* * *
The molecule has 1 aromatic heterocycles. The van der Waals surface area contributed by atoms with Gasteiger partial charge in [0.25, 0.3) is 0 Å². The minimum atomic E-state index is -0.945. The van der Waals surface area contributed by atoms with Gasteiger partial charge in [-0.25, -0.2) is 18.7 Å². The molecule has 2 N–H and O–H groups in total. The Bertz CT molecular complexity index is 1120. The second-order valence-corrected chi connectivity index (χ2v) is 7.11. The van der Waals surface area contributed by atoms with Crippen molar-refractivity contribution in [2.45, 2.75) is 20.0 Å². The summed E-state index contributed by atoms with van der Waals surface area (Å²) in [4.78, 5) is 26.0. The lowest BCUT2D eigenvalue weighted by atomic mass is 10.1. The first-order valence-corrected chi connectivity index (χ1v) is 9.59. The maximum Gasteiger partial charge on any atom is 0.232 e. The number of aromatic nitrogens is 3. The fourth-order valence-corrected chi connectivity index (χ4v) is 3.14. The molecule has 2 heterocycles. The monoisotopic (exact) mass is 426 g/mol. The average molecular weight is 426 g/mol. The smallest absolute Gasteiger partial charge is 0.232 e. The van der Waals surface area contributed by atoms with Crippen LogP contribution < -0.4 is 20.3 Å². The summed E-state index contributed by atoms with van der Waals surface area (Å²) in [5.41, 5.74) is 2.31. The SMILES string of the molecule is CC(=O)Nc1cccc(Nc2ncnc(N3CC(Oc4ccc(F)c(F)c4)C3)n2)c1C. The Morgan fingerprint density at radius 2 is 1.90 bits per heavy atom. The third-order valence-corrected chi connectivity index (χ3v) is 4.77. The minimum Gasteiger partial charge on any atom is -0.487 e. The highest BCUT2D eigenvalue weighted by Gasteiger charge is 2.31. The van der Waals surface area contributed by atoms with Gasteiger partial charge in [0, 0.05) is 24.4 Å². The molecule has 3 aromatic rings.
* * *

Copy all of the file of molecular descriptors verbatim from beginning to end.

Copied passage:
The molecule has 1 aromatic heterocycles. The van der Waals surface area contributed by atoms with Gasteiger partial charge in [0.25, 0.3) is 0 Å². The minimum atomic E-state index is -0.945. The van der Waals surface area contributed by atoms with Gasteiger partial charge in [-0.25, -0.2) is 18.7 Å². The molecule has 2 N–H and O–H groups in total. The Bertz CT molecular complexity index is 1120. The second-order valence-corrected chi connectivity index (χ2v) is 7.11. The van der Waals surface area contributed by atoms with Crippen molar-refractivity contribution in [2.45, 2.75) is 20.0 Å². The summed E-state index contributed by atoms with van der Waals surface area (Å²) in [4.78, 5) is 26.0. The lowest BCUT2D eigenvalue weighted by atomic mass is 10.1. The first-order valence-corrected chi connectivity index (χ1v) is 9.59. The maximum Gasteiger partial charge on any atom is 0.232 e. The number of aromatic nitrogens is 3. The fourth-order valence-corrected chi connectivity index (χ4v) is 3.14. The molecule has 2 heterocycles. The monoisotopic (exact) mass is 426 g/mol. The average molecular weight is 426 g/mol. The smallest absolute Gasteiger partial charge is 0.232 e. The van der Waals surface area contributed by atoms with Crippen LogP contribution < -0.4 is 20.3 Å². The summed E-state index contributed by atoms with van der Waals surface area (Å²) in [5.41, 5.74) is 2.31. The SMILES string of the molecule is CC(=O)Nc1cccc(Nc2ncnc(N3CC(Oc4ccc(F)c(F)c4)C3)n2)c1C. The Morgan fingerprint density at radius 2 is 1.90 bits per heavy atom. The third-order valence-corrected chi connectivity index (χ3v) is 4.77. The minimum Gasteiger partial charge on any atom is -0.487 e. The highest BCUT2D eigenvalue weighted by Gasteiger charge is 2.31. The van der Waals surface area contributed by atoms with Gasteiger partial charge in [0, 0.05) is 24.4 Å². The molecule has 3 aromatic rings.